According to the U.S. Bureau of Labor Statistics (BLS), the emergency medical technician field has a good potential for growth, but average salaries fall below the national average for other occupations (www.bls.gov). All EMT personnel, which included basic EMTs, advanced EMTs and paramedics, earned an average annual salary of about $35,000 as of May 2014. Furthermore, about a third of all EMTs worked overtime, which makes this an even lower relative wage. The bottom ten percent of EMT professionals earned about $21,000 or less per year.

Still, despite the lower pay, the career field was expected to grow by 23% from 2012-2022, according to the BLS. A total of more than 55,000 new jobs in the sector were projected to be created during that time.

Career Requirements

Needed Training

EMT-Basics don't need to earn a degree, but they must successfully complete an EMT training program. These programs can be completed in 1-3 months. Certain programs might require you to already hold CPR certification and receive immunizations before enrolling. In some cases, these training programs are based on an hourly requirement that can include over 100 hours of learning.

The EMT-B curriculum includes some clinical experiences and ambulance ride-along time, in addition to skill development and classroom learning. EMT-Basic training is designed to give an overview of the various scenarios that can be encountered in the field. It's impossible to cover all possible situations, but EMT training focuses on common emergency situations, such as:

  • Airway obstructions and respiratory issues
  • Heart attacks or cardiac arrest
  • Treatment of bleeding and wounds
  • Emergency childbirths
  • Bone breaks and stabilization

Licensing Requirements

EMTs of all levels must be certified or licensed in order to perform their duties in the field. Most states require that EMTs successfully pass the National Registry of Emergency Medical Technicians (NREMT) certification exam (www.nremt.org). EMT-Basics must provide proof of formal EMT training, show their CPR certification and be at least 18 years old to take the NREMT exam. Other basic medical tests and clearances are typically required as well.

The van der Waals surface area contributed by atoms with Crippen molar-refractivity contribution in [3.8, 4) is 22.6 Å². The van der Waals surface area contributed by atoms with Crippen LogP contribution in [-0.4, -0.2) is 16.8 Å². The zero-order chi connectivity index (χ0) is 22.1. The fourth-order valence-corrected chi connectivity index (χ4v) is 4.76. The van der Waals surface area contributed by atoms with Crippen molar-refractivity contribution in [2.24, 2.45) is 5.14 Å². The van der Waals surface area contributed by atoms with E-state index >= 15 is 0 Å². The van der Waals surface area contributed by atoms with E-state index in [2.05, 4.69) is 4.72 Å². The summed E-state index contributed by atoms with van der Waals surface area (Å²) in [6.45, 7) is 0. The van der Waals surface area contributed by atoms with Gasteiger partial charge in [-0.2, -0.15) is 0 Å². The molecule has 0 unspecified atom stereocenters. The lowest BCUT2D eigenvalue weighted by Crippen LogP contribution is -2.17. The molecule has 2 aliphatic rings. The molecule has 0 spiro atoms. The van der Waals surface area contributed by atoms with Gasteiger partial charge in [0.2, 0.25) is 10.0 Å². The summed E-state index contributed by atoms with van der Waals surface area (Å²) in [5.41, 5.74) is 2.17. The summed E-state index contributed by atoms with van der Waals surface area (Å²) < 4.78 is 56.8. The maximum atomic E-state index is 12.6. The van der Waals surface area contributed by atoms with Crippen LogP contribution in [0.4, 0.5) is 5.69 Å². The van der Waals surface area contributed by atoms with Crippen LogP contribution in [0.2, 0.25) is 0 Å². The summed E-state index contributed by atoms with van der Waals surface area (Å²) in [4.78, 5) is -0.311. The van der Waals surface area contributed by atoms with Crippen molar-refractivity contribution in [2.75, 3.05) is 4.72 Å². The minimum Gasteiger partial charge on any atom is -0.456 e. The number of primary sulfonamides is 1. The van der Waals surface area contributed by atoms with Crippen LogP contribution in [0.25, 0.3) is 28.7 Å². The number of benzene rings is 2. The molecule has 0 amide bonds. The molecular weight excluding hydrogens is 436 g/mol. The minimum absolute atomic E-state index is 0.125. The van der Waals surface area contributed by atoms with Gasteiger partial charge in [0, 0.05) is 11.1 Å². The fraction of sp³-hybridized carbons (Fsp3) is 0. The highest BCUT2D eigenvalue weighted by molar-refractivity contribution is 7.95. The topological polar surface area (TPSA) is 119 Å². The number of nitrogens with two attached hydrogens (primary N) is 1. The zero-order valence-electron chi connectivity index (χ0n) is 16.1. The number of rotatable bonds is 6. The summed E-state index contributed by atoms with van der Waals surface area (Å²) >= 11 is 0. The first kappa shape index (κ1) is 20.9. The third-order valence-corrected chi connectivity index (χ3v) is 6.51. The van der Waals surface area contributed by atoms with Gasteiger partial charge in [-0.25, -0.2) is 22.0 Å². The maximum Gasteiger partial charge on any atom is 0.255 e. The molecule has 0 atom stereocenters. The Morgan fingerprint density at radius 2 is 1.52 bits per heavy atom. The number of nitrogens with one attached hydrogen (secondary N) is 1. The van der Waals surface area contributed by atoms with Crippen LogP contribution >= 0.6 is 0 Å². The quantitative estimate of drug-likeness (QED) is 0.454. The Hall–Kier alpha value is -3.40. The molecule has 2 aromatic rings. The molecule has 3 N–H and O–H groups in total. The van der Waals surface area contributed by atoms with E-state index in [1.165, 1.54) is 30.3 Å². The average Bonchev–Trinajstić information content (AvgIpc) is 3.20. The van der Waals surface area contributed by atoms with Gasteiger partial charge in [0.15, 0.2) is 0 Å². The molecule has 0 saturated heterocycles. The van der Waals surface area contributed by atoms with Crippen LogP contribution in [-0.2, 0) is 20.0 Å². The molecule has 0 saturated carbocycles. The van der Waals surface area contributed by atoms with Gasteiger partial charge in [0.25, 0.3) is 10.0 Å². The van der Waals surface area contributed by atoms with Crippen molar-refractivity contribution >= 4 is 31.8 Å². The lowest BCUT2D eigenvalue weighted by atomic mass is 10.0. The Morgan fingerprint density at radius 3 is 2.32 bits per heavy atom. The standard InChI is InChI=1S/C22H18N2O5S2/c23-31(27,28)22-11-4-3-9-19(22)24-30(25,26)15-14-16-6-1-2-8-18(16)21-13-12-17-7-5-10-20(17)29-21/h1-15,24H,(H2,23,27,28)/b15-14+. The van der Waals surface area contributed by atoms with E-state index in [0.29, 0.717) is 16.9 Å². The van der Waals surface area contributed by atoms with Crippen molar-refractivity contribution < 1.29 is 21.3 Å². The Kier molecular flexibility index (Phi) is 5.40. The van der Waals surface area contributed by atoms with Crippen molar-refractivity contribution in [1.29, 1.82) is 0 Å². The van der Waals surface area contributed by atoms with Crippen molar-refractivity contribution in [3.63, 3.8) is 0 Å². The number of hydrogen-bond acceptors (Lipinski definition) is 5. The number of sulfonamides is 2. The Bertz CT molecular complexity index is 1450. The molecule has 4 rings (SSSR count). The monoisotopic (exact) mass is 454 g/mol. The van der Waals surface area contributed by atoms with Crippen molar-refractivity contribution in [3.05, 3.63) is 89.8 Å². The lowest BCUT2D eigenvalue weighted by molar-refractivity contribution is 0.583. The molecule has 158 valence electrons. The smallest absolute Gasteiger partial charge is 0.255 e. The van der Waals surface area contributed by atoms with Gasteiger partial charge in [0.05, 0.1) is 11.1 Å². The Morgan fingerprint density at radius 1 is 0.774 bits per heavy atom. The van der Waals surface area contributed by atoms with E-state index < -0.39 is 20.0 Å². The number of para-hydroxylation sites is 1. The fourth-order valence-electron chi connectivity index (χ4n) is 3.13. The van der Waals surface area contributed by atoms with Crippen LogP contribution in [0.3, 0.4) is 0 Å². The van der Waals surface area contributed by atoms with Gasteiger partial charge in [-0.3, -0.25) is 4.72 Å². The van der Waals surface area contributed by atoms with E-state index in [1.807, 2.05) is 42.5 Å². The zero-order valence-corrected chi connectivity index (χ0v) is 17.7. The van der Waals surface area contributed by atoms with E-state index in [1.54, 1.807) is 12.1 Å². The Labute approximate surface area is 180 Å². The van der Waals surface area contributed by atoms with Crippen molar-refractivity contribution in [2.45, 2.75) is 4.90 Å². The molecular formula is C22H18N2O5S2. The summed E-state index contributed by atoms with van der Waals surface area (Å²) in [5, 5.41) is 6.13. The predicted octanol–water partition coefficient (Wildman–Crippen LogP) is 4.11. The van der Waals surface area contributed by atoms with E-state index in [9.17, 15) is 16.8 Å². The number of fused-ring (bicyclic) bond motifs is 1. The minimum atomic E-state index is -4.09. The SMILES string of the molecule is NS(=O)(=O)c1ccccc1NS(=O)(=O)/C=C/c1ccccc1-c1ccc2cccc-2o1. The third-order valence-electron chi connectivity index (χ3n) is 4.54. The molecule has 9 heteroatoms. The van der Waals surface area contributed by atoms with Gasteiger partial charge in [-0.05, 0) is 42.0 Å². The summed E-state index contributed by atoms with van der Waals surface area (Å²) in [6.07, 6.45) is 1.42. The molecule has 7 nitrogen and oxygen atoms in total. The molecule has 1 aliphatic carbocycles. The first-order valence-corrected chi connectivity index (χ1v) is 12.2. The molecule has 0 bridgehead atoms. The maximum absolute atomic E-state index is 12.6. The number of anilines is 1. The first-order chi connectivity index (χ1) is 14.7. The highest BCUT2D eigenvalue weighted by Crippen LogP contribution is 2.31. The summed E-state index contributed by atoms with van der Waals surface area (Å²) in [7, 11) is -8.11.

States may also require that candidates complete a state exam or meet additional requirements in order to gain employment. The NREMT noted that EMTs must earn continuing education hours in order to retain licensure or become recertified over time. The Continuing Education Coordinating Board for Emergency Medical Services (CECBEMS) provides an approved list of continuing education courses that can be completed as part of this process (www.cecbems.org).

What Employers Are Looking For

Employers of EMTs look to hire medical professionals who have current EMT certification. They may also seek those who are compassionate and have good problem-solving and interpersonal skills, according to the BLS. Physical strength is also a common requirement. Listed below are some excerpts from job postings for EMT-Basics found online in April 2012.